Overall, 3. There are some great moments of inspiration, sympathy, and empathy. I did really enjoy many of the messages that these authors were trying to get across.
A Cup Of Comfort For Writers: Inspirational Stories That Celebrate The Literary Life
Most of them discuss how easily life gets in the way of the things we want to accomplish and sometimes it takes a long time to get around to our hopes and aspirations when there are so many other things to get around to. The idea I liked most is that just because your work is not widely published, or maybe not even published at all, you are still a writer.
Many of these stories are inspiring and heartwarming. I noticed that this book is a bit hard to find, but if you do come across it, pick it up and give it a chance. Review originally published on my Wordpress blog Dreaming Through Literature. Nov 24, Sarah Joyce Bryant rated it really liked it. As I began my journey into the writing life, I went in search of books that would inspire me - especially when I felt like giving up.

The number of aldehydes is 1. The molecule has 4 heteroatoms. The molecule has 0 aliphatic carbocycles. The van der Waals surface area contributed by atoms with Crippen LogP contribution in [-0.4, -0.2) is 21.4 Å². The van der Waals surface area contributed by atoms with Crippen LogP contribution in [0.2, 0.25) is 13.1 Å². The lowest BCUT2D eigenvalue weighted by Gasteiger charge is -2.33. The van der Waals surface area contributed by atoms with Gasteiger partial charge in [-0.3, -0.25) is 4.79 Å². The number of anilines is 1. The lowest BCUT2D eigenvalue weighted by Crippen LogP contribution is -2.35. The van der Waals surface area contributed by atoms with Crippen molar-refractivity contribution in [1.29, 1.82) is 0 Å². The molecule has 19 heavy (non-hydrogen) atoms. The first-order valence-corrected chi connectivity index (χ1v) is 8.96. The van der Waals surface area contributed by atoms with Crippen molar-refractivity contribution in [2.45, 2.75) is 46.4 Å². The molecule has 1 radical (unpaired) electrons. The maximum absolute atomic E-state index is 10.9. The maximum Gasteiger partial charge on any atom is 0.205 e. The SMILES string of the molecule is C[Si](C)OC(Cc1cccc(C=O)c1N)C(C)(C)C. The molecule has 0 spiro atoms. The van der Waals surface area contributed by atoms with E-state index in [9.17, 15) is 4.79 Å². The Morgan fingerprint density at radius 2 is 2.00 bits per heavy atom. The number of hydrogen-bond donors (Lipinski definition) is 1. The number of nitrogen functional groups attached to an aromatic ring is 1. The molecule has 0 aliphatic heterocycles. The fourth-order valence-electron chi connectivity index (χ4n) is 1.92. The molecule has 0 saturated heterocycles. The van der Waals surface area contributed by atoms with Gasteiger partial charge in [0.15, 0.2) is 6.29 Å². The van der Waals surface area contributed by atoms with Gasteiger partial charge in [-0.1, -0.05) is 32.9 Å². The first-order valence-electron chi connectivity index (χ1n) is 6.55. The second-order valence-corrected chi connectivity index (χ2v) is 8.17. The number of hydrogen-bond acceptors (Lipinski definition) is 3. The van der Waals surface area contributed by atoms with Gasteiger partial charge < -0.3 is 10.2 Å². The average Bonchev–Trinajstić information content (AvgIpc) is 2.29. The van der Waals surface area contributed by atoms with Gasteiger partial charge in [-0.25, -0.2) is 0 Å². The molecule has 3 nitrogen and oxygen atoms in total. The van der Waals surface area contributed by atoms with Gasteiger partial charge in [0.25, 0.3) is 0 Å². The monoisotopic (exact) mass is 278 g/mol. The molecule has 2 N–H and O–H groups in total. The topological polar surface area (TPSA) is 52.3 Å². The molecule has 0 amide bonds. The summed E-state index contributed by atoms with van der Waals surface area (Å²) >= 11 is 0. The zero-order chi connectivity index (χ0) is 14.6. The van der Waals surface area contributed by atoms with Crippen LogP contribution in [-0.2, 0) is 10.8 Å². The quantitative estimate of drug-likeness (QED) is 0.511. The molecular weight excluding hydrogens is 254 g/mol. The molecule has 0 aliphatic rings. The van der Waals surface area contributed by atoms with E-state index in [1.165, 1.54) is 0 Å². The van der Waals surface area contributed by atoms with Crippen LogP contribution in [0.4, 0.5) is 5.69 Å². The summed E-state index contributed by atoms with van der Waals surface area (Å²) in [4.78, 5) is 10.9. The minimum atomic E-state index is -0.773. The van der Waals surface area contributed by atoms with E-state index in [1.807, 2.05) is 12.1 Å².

This book did exactly that and more.
Some of the essays addressed the follies experienced by new writers when sending their work out into the world and others addressed the feelings associated with the inevitable rejections letters that follow. What I gained from reading this book was a sense of camaraderie with other writers that have blazed this trail before me As I began my journey into the writing life, I went in search of books that would inspire me - especially when I felt like giving up.
What I gained from reading this book was a sense of camaraderie with other writers that have blazed this trail before me and have experienced what I am experiencing now. It is good to know that others have had doubts, felt like giving up, or struggled with finding the time to write. This book will make a nice addition to any aspiring or experienced writer's collection and I believe each will find themselves reflected in these pages.